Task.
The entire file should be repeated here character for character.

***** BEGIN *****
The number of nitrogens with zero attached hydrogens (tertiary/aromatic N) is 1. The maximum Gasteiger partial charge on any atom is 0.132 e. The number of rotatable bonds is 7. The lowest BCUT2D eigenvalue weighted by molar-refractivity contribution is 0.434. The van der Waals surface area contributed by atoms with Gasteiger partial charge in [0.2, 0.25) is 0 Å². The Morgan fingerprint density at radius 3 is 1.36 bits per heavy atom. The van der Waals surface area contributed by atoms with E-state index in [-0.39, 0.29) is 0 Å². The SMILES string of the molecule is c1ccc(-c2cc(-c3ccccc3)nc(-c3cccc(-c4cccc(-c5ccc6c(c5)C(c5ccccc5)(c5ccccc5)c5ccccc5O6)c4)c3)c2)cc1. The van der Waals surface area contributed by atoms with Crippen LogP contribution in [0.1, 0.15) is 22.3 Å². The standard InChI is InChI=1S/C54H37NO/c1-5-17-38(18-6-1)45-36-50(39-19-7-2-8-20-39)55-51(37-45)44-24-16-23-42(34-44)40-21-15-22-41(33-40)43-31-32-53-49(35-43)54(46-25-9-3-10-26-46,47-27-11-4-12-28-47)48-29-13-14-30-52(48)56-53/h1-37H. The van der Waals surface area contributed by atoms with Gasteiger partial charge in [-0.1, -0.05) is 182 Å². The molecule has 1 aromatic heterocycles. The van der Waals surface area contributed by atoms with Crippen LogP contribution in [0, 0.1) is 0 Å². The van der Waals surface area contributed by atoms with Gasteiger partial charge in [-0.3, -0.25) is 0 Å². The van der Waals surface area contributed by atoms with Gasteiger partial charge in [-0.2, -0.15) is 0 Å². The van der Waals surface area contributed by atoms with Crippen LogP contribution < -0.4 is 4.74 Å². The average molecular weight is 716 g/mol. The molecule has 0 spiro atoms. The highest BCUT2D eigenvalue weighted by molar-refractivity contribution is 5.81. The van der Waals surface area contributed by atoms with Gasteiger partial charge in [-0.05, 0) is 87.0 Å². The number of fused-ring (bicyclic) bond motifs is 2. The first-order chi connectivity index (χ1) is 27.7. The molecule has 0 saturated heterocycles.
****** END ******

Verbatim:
The number of nitrogens with zero attached hydrogens (tertiary/aromatic N) is 1. The maximum Gasteiger partial charge on any atom is 0.132 e. The number of rotatable bonds is 7. The lowest BCUT2D eigenvalue weighted by molar-refractivity contribution is 0.434. The van der Waals surface area contributed by atoms with Gasteiger partial charge in [0.2, 0.25) is 0 Å². The Morgan fingerprint density at radius 3 is 1.36 bits per heavy atom. The van der Waals surface area contributed by atoms with E-state index in [-0.39, 0.29) is 0 Å². The SMILES string of the molecule is c1ccc(-c2cc(-c3ccccc3)nc(-c3cccc(-c4cccc(-c5ccc6c(c5)C(c5ccccc5)(c5ccccc5)c5ccccc5O6)c4)c3)c2)cc1. The van der Waals surface area contributed by atoms with Crippen LogP contribution in [0.1, 0.15) is 22.3 Å². The standard InChI is InChI=1S/C54H37NO/c1-5-17-38(18-6-1)45-36-50(39-19-7-2-8-20-39)55-51(37-45)44-24-16-23-42(34-44)40-21-15-22-41(33-40)43-31-32-53-49(35-43)54(46-25-9-3-10-26-46,47-27-11-4-12-28-47)48-29-13-14-30-52(48)56-53/h1-37H. The van der Waals surface area contributed by atoms with Gasteiger partial charge in [-0.1, -0.05) is 182 Å². The molecule has 1 aromatic heterocycles. The van der Waals surface area contributed by atoms with Crippen LogP contribution in [0, 0.1) is 0 Å². The van der Waals surface area contributed by atoms with Gasteiger partial charge in [-0.3, -0.25) is 0 Å². The van der Waals surface area contributed by atoms with Gasteiger partial charge in [-0.2, -0.15) is 0 Å². The van der Waals surface area contributed by atoms with Crippen LogP contribution < -0.4 is 4.74 Å². The average molecular weight is 716 g/mol. The molecule has 0 spiro atoms. The highest BCUT2D eigenvalue weighted by molar-refractivity contribution is 5.81. The van der Waals surface area contributed by atoms with Gasteiger partial charge in [-0.05, 0) is 87.0 Å². The number of fused-ring (bicyclic) bond motifs is 2. The first-order chi connectivity index (χ1) is 27.7. The molecule has 0 saturated heterocycles.